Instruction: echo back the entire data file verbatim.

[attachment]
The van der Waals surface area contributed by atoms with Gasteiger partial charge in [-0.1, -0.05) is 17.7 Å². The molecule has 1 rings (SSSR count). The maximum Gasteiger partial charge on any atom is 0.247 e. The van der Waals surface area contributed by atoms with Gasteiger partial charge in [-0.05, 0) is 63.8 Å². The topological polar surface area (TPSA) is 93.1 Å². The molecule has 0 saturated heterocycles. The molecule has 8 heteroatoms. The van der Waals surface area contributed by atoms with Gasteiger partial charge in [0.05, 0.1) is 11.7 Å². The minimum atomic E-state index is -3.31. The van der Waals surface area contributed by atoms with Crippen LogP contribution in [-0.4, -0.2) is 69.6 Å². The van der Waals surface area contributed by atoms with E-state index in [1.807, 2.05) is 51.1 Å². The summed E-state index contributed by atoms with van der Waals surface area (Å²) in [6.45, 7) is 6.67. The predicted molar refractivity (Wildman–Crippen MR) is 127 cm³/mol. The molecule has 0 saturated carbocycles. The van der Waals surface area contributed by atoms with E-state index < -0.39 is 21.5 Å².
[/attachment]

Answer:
The van der Waals surface area contributed by atoms with Gasteiger partial charge in [-0.1, -0.05) is 17.7 Å². The molecule has 1 rings (SSSR count). The maximum Gasteiger partial charge on any atom is 0.247 e. The van der Waals surface area contributed by atoms with Gasteiger partial charge in [-0.05, 0) is 63.8 Å². The topological polar surface area (TPSA) is 93.1 Å². The molecule has 0 saturated heterocycles. The molecule has 8 heteroatoms. The van der Waals surface area contributed by atoms with Gasteiger partial charge in [0.05, 0.1) is 11.7 Å². The minimum atomic E-state index is -3.31. The van der Waals surface area contributed by atoms with Crippen LogP contribution in [-0.4, -0.2) is 69.6 Å². The van der Waals surface area contributed by atoms with E-state index in [1.807, 2.05) is 51.1 Å². The summed E-state index contributed by atoms with van der Waals surface area (Å²) in [6.45, 7) is 6.67. The predicted molar refractivity (Wildman–Crippen MR) is 127 cm³/mol. The molecule has 0 saturated carbocycles. The van der Waals surface area contributed by atoms with E-state index < -0.39 is 21.5 Å².